Neil Best Newsday columnist Neil Best

Neil Best first worked at Newsday in 1982, then returned in 1985. His SportsWatch column debuted in 2005.

Momentum usually is an illusion deep in the Stanley Cup playoffs, when every team is good and no one can predict the bounces of a vulcanized rubber moon pie.

That being said, the Rangers emerged from Game 4 of the Eastern Conference finals with all sorts of happy news.

The big national story in their 5-1 rout of the Lightning on Friday night was the return to form of goaltender Henrik Lundqvist after back-to-back losses in which he allowed 12 goals.

But to the Rangers themselves, that was considered a given. The real news inside the dressing room was what their second- and third-most-famous players did.

Between them, Rick Nash and Martin St. Louis had three goals, which was one more than their total for the first 15 games in these playoffs.

There is no guarantee that will carry over to Game 5 tonight at the Garden, but the sense of relief from both of them after Game 4 was palpable.

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Nash was asked after the game if a weight was off his shoulders. It is the kind of question elite athletes often dodge. He did not.

"Yeah, for sure,'' he said. "It's just natural to grip your stick a little tighter and not see the ice as well when you're struggling. The puck doesn't feel comfortable on your stick. Any time you can get a goal and get a little confidence, it helps."

Later, he admitted how much it bothered him that he had only two goals in the playoffs -- which before Friday night had left him with six in three postseasons as a Ranger.

"It's frustrating when you can't score and you feel like you let the guys down in the room," he said. "You let everyone around the organization down when you can't finish offensively."

Nash, one of three players selected to address reporters, spoke again yesterday before the team left Tampa. He said after sleeping well during his slump, he did not after his breakout game, something he found "strange" and "weird."


Maybe he wanted to stay awake to make sure it hadn't all been a dream.

"It's a struggle when you're not scoring," he said. "I think it tests you mentally; it tests you emotionally. But at the end of the day, it's not about you, it's about the team and anything you can do to help the team win."

At least Nash had been contributing in other ways before largely disappearing in Game 3. St. Louis, a proud future Hall of Famer, had been scoreless in the playoffs, benched earlier in the series and moved off the top line.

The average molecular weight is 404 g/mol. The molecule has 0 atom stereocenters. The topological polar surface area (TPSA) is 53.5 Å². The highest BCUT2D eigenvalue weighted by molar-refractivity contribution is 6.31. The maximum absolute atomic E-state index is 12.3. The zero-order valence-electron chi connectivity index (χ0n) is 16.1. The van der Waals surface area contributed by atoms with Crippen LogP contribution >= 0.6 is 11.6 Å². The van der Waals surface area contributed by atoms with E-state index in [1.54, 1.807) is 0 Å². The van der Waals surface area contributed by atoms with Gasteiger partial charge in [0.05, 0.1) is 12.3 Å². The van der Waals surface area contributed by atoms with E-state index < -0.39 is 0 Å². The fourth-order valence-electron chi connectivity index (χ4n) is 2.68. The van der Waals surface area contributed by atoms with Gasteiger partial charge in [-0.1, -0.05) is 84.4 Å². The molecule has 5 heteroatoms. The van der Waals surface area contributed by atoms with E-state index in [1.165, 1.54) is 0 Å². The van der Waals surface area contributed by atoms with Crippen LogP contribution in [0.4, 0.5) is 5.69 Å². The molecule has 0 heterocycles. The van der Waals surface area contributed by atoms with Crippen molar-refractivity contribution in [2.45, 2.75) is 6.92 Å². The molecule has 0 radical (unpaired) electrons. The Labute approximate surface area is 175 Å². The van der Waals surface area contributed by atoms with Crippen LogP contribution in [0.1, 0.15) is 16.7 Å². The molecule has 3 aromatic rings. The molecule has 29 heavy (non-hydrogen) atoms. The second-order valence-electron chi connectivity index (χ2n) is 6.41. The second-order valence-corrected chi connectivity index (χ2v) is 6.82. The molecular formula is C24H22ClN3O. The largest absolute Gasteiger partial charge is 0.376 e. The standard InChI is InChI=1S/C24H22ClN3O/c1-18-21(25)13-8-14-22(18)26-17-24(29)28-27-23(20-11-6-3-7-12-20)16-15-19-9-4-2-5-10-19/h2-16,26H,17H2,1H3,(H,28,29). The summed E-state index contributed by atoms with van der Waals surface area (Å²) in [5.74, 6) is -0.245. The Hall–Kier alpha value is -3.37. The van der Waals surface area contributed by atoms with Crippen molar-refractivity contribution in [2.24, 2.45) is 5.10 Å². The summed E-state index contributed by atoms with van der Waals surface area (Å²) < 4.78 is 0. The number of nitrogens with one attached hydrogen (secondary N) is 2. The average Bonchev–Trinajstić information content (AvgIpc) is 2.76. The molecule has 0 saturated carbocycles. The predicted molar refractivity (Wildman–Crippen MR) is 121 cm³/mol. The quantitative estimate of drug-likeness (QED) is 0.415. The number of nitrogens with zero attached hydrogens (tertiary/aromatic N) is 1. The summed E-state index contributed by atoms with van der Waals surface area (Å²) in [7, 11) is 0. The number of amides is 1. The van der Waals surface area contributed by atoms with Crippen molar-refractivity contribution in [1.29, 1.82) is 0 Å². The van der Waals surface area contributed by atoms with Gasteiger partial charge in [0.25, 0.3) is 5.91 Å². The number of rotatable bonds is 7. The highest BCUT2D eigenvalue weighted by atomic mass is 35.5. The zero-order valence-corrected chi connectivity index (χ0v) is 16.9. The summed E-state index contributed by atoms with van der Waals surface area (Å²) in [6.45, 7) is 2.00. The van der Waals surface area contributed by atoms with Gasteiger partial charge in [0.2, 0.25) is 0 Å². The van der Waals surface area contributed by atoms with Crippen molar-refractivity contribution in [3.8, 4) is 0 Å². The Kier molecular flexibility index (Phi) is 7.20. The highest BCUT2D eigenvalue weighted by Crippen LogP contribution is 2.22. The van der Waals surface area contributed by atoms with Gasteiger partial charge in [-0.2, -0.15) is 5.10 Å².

What's worse, he was playing in the city where he rose to stardom -- and was being booed whenever he had the puck.

Then it happened: a trademark St. Louis blast on which his left knee touched the ice. Whew.

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The morning after, St. Louis admitted his slump had him pressing. "When you score, you definitely gain confidence from it,'' he said, "and I'm hoping that I can play with a lot more confidence from that."

Coach Alain Vigneault said he noticed that after St. Louis scored, he had several other good looks.

"He's been the consummate pro here,'' Vigneault said, "even though it's been a test for him to get on the scoresheet and score some goals, which he knows that's part of his mandate with any team, especially ours."

Nash scored 42 goals in the regular season, twice as many as anyone else on the team. St. Louis had 21. Having them return to the land of the finishers is exactly what the Rangers needed against a high-scoring opponent.

Said Lundqvist: "It's always important to have guys like that score . . . Even though they do so many different things to help the team, I think when they put the puck in the net, they get a little extra confidence."

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All of which means what for Game 5? Who knows? But for the Rangers, for one night at least, it was nice to hear from a couple of big names who had been coming up small.

"Yeah, a good feeling, but for me, it's one game," said Nash, who also contributed this past week by arranging a team screening of the upcoming "Entourage" movie Thursday night.

"It's not that big of a deal. Things can turn around pretty fast. Whatever happened [Friday] night is over. We'll try to carry some momentum, but at the end of the day, it's a new game, and it starts 0-0 again."